Meet Chicago Bulls College Prep’s Founding Debate Coach

Photo of Ms. Truong smiling away from the camera. She has her hair in a bun. She is wearing a black dress. The background has rainbow circle graphics. The image has a blue overlay. The title, surrounded with yellow bordering, says "Meet Bulls Prep's Founding Debate Coach" on the bottom left side of the image. On the bottom right side of the image is the Noble Schools logo.

“I think knowledge is cool. I think learning new things is cool.”

Haiyen Truong, an AP U.S. History teacher and debate team coach at Chicago Bulls College Prep, lives by these words. We got a chance to sit down with her, learn about her story, and why knowledge is so cool to her – and, most importantly, how her beliefs in learning inform her work at Bulls.


Haiyen Truong is a Chinese-Vietnamese American who came to the United States with her parents when she was four years old. She and her family were able to come to the U.S. with the aid of her uncle, who fought in the Vietnam War as a pilot on the U.S. side. Through his work for the U.S. government, he gained citizenship – and thus, Truong and her family were able to migrate to the United States.

Once in America, Truong and her family settled near the Bay Side area of California, where she says she first got her impulse and thirst for knowledge. As an immigrant, she initially only spoke two languages: Vietnamese and Chinese. In school, Truong was provided a translator in her class until she was proficient enough to speak and understand English without a translator. As her ability to communicate in English rose, though, she lost some of her proficiency in Chinese.

“I think, culturally, I was brought up more Vietnamese. Because of my father and his family, I grew up speaking Vietnamese. There was no one for my mom to speak Chinese to, so I forgot a lot of my Chinese.”

In her adolescence, she was keenly aware of the inequalities in the education system. She noted that once she learned English and could perform well on tests, she was often separated from her peers and placed into “advanced” classes. Classes which often were majority white, with very few students of color, and even fewer Black students. The advanced classes did not reflect the diversity of the student body as a whole.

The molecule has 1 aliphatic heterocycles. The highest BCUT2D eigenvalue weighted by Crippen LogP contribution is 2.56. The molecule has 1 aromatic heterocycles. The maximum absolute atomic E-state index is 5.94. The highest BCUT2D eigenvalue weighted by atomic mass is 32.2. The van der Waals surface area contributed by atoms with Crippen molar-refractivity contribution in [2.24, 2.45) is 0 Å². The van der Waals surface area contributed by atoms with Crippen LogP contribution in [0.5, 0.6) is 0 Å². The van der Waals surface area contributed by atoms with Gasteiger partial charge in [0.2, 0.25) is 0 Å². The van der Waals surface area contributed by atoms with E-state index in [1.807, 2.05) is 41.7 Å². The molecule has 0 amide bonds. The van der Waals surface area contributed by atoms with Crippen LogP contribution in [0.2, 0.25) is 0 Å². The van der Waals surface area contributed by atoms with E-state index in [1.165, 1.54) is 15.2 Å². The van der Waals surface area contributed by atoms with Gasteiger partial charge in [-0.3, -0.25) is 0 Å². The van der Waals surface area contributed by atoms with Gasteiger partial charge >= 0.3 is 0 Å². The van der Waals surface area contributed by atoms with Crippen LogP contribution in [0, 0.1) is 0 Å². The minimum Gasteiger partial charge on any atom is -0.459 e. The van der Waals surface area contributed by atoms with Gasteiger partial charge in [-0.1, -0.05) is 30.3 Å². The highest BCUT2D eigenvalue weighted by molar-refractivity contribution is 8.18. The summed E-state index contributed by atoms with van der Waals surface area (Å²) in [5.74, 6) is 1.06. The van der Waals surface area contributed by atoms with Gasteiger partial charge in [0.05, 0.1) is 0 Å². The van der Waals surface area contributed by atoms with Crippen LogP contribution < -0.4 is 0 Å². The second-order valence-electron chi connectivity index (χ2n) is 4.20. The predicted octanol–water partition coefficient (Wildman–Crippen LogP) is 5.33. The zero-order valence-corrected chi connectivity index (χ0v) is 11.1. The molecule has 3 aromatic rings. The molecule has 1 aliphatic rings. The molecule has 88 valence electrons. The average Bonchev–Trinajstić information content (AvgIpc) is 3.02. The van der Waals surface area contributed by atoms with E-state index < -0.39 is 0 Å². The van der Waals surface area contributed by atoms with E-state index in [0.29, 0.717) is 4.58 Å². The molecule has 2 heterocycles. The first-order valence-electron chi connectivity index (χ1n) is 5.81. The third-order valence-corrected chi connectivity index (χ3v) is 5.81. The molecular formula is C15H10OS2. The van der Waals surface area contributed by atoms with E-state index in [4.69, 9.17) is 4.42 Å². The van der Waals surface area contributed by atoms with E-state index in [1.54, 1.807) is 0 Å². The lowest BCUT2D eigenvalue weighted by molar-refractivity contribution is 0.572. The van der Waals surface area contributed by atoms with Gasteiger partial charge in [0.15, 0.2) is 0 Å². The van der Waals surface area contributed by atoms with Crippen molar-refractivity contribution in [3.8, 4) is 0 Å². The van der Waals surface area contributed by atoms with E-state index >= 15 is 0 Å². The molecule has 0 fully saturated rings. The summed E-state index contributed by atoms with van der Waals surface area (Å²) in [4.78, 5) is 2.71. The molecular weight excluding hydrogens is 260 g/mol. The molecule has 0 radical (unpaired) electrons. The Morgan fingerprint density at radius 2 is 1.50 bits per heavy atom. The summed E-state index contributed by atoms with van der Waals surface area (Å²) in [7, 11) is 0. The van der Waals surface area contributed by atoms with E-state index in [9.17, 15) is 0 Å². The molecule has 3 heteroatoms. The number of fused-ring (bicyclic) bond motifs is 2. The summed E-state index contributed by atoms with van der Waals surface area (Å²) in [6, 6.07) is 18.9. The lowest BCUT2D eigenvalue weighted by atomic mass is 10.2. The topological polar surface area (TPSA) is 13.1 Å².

“I was in the 98th percentile for math and 99th percentile for reading, and so then, all of a sudden, I was in special reading classes. And I remember there was a time period growing up where, in my higher level reading classes, all the class would be white with like two Black children…And so I remember growing up and noticing those things…This has always been in the background. Soft racism.”

Growing up, Truong was also very aware of her surroundings and the ongoings of the world. She paid attention to China’s GDP growing at rates ~7.5%. GDP or Gross Domestic Product, it’s a measure used to evaluate the health of a country’s economy. It is the total value of the goods and services produced in a country for approximately one year. For years the GDP of China and the GDP of the United States was neck and neck. Because the two countries were – and still are – considered world leaders, this pitted the two countries against one another. Knowing this made Haiyen very aware of the common rhetoric that pitted the west against the east. And she wondered further as to why the two were always viewed as competitors. To understand better, Truong spent many hours learning about China’s culture, history, language, and global involvement.


After graduating high school, Truong went to Yale University. She recalled one of her most influential classes: Crime and Punishment. In this class, she learned more about governmental theory and common law. Even though, for most of her life, she had studied and focused on Chinese history and politics, she began to want to learn more about her own culture in the United States. More specifically, she wanted to learn about the inequalities that are ingrained in our country’s laws and policies. She started to question the criminal justice system through the lens of reincarcerated people.

“What is the purpose of the criminal justice system here in the U.S.? Are we trying to keep them away? Are we trying to incarcerate them? Are we trying to punish them? Are we trying to rehabilitate them? Which really should be the purpose…”

After college, Truong went to work for Teach for America. There, she learned about the inequities many students face.